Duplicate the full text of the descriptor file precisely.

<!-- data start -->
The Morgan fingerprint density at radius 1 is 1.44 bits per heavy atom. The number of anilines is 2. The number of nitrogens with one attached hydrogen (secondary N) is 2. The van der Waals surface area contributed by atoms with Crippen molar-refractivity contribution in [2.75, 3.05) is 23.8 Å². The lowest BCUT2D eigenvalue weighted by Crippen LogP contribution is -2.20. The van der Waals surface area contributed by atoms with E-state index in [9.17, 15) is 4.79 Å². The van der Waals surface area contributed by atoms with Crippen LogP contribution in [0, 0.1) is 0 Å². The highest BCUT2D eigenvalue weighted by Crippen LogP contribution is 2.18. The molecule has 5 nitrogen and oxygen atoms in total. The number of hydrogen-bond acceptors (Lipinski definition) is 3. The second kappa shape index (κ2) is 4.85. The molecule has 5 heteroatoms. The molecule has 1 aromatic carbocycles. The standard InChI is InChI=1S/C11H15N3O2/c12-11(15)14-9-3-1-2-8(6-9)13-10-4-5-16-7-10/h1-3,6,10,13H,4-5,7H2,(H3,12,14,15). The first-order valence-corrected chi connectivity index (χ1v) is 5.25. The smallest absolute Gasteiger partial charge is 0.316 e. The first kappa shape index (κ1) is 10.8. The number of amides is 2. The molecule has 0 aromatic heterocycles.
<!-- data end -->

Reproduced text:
The Morgan fingerprint density at radius 1 is 1.44 bits per heavy atom. The number of anilines is 2. The number of nitrogens with one attached hydrogen (secondary N) is 2. The van der Waals surface area contributed by atoms with Crippen molar-refractivity contribution in [2.75, 3.05) is 23.8 Å². The lowest BCUT2D eigenvalue weighted by Crippen LogP contribution is -2.20. The van der Waals surface area contributed by atoms with E-state index in [9.17, 15) is 4.79 Å². The van der Waals surface area contributed by atoms with Crippen LogP contribution in [0, 0.1) is 0 Å². The highest BCUT2D eigenvalue weighted by Crippen LogP contribution is 2.18. The molecule has 5 nitrogen and oxygen atoms in total. The number of hydrogen-bond acceptors (Lipinski definition) is 3. The second kappa shape index (κ2) is 4.85. The molecule has 5 heteroatoms. The molecule has 1 aromatic carbocycles. The standard InChI is InChI=1S/C11H15N3O2/c12-11(15)14-9-3-1-2-8(6-9)13-10-4-5-16-7-10/h1-3,6,10,13H,4-5,7H2,(H3,12,14,15). The first-order valence-corrected chi connectivity index (χ1v) is 5.25. The smallest absolute Gasteiger partial charge is 0.316 e. The first kappa shape index (κ1) is 10.8. The number of amides is 2. The molecule has 0 aromatic heterocycles.